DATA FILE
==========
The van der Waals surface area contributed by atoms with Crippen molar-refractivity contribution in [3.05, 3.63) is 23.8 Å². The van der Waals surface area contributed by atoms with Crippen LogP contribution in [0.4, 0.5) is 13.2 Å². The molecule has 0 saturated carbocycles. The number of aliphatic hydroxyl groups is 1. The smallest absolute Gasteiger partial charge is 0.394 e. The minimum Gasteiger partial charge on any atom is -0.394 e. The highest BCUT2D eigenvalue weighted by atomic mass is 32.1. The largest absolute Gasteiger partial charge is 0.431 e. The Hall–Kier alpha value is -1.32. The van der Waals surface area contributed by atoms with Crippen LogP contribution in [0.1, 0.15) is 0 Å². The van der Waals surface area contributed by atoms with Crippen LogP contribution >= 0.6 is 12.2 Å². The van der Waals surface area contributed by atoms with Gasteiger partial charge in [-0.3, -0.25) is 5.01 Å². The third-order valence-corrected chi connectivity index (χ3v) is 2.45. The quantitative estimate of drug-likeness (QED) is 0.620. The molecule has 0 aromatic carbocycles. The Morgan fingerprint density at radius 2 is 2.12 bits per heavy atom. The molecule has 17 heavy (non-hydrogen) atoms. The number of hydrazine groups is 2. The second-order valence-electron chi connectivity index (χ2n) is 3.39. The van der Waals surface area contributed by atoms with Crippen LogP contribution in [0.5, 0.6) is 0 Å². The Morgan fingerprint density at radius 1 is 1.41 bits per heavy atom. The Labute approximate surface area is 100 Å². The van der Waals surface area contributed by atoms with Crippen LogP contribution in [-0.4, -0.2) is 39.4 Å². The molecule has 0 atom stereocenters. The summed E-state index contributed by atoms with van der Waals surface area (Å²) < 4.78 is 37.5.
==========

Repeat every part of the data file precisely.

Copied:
The van der Waals surface area contributed by atoms with Crippen molar-refractivity contribution in [3.05, 3.63) is 23.8 Å². The van der Waals surface area contributed by atoms with Crippen LogP contribution in [0.4, 0.5) is 13.2 Å². The molecule has 0 saturated carbocycles. The number of aliphatic hydroxyl groups is 1. The smallest absolute Gasteiger partial charge is 0.394 e. The minimum Gasteiger partial charge on any atom is -0.394 e. The highest BCUT2D eigenvalue weighted by atomic mass is 32.1. The largest absolute Gasteiger partial charge is 0.431 e. The Hall–Kier alpha value is -1.32. The van der Waals surface area contributed by atoms with Crippen LogP contribution in [0.1, 0.15) is 0 Å². The van der Waals surface area contributed by atoms with Crippen LogP contribution >= 0.6 is 12.2 Å². The van der Waals surface area contributed by atoms with Gasteiger partial charge in [-0.3, -0.25) is 5.01 Å². The third-order valence-corrected chi connectivity index (χ3v) is 2.45. The quantitative estimate of drug-likeness (QED) is 0.620. The molecule has 0 aromatic carbocycles. The Morgan fingerprint density at radius 2 is 2.12 bits per heavy atom. The molecule has 17 heavy (non-hydrogen) atoms. The number of hydrazine groups is 2. The second-order valence-electron chi connectivity index (χ2n) is 3.39. The van der Waals surface area contributed by atoms with Crippen LogP contribution in [0.5, 0.6) is 0 Å². The Morgan fingerprint density at radius 1 is 1.41 bits per heavy atom. The Labute approximate surface area is 100 Å². The van der Waals surface area contributed by atoms with Crippen LogP contribution in [-0.4, -0.2) is 39.4 Å². The molecule has 0 atom stereocenters. The summed E-state index contributed by atoms with van der Waals surface area (Å²) < 4.78 is 37.5.